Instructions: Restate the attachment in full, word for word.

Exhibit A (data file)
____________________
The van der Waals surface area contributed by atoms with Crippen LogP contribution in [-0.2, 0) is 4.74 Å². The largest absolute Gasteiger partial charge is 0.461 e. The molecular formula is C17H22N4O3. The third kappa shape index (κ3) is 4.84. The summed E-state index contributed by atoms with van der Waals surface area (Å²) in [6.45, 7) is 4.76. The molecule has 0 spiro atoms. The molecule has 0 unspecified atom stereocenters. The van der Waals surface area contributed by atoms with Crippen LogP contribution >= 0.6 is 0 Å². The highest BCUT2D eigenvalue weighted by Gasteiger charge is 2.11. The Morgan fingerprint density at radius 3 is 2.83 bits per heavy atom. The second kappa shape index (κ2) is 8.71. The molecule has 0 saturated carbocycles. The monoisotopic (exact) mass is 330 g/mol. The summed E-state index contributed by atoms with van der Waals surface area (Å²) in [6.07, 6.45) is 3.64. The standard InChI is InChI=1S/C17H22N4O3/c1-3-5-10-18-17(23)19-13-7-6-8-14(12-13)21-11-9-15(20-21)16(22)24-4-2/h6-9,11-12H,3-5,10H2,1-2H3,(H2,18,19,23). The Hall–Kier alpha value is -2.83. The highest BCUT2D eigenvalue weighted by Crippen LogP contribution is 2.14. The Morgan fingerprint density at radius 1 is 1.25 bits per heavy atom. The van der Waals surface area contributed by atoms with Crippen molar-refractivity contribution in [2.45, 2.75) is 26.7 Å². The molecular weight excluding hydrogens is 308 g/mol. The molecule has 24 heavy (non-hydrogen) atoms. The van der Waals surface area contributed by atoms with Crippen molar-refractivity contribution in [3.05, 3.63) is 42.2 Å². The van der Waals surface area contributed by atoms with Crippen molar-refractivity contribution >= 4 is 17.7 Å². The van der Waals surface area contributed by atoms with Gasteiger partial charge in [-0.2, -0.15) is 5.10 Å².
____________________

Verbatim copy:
The van der Waals surface area contributed by atoms with Crippen LogP contribution in [-0.2, 0) is 4.74 Å². The largest absolute Gasteiger partial charge is 0.461 e. The molecular formula is C17H22N4O3. The third kappa shape index (κ3) is 4.84. The summed E-state index contributed by atoms with van der Waals surface area (Å²) in [6.45, 7) is 4.76. The molecule has 0 spiro atoms. The molecule has 0 unspecified atom stereocenters. The van der Waals surface area contributed by atoms with Crippen LogP contribution >= 0.6 is 0 Å². The highest BCUT2D eigenvalue weighted by Gasteiger charge is 2.11. The Morgan fingerprint density at radius 3 is 2.83 bits per heavy atom. The second kappa shape index (κ2) is 8.71. The molecule has 0 saturated carbocycles. The monoisotopic (exact) mass is 330 g/mol. The summed E-state index contributed by atoms with van der Waals surface area (Å²) in [6.07, 6.45) is 3.64. The standard InChI is InChI=1S/C17H22N4O3/c1-3-5-10-18-17(23)19-13-7-6-8-14(12-13)21-11-9-15(20-21)16(22)24-4-2/h6-9,11-12H,3-5,10H2,1-2H3,(H2,18,19,23). The Hall–Kier alpha value is -2.83. The highest BCUT2D eigenvalue weighted by Crippen LogP contribution is 2.14. The Morgan fingerprint density at radius 1 is 1.25 bits per heavy atom. The van der Waals surface area contributed by atoms with Crippen molar-refractivity contribution in [2.45, 2.75) is 26.7 Å². The molecular weight excluding hydrogens is 308 g/mol. The molecule has 24 heavy (non-hydrogen) atoms. The van der Waals surface area contributed by atoms with Crippen molar-refractivity contribution in [3.05, 3.63) is 42.2 Å². The van der Waals surface area contributed by atoms with Crippen molar-refractivity contribution >= 4 is 17.7 Å². The van der Waals surface area contributed by atoms with Gasteiger partial charge in [-0.2, -0.15) is 5.10 Å².